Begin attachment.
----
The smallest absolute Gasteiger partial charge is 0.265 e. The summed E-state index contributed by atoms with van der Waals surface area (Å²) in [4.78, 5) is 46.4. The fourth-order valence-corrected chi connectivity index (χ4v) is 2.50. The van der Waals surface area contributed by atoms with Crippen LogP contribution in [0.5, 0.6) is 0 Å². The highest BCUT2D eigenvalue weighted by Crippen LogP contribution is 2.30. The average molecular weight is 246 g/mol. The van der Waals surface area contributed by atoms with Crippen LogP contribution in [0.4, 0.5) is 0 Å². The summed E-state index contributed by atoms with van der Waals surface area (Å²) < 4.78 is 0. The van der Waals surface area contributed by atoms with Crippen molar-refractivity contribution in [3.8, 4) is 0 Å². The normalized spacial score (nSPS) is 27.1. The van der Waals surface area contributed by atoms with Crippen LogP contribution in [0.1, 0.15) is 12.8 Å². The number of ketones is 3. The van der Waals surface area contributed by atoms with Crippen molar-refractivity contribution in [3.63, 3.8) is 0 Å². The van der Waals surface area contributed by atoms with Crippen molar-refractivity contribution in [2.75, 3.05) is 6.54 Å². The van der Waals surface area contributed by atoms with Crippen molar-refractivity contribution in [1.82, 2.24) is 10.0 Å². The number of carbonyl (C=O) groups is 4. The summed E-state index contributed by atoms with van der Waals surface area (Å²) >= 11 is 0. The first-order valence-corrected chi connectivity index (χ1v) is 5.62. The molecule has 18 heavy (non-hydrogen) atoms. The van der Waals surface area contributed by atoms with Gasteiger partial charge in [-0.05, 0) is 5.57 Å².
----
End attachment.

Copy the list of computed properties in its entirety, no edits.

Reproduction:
The smallest absolute Gasteiger partial charge is 0.265 e. The summed E-state index contributed by atoms with van der Waals surface area (Å²) in [4.78, 5) is 46.4. The fourth-order valence-corrected chi connectivity index (χ4v) is 2.50. The van der Waals surface area contributed by atoms with Crippen LogP contribution in [0.5, 0.6) is 0 Å². The highest BCUT2D eigenvalue weighted by Crippen LogP contribution is 2.30. The average molecular weight is 246 g/mol. The van der Waals surface area contributed by atoms with Crippen LogP contribution in [0.4, 0.5) is 0 Å². The summed E-state index contributed by atoms with van der Waals surface area (Å²) < 4.78 is 0. The van der Waals surface area contributed by atoms with Crippen molar-refractivity contribution in [3.8, 4) is 0 Å². The normalized spacial score (nSPS) is 27.1. The van der Waals surface area contributed by atoms with Crippen LogP contribution in [0.1, 0.15) is 12.8 Å². The number of ketones is 3. The van der Waals surface area contributed by atoms with Crippen molar-refractivity contribution in [3.63, 3.8) is 0 Å². The van der Waals surface area contributed by atoms with Crippen molar-refractivity contribution in [2.75, 3.05) is 6.54 Å². The van der Waals surface area contributed by atoms with Crippen molar-refractivity contribution in [1.82, 2.24) is 10.0 Å². The number of carbonyl (C=O) groups is 4. The summed E-state index contributed by atoms with van der Waals surface area (Å²) >= 11 is 0. The first-order valence-corrected chi connectivity index (χ1v) is 5.62. The molecule has 18 heavy (non-hydrogen) atoms. The van der Waals surface area contributed by atoms with Gasteiger partial charge in [-0.05, 0) is 5.57 Å².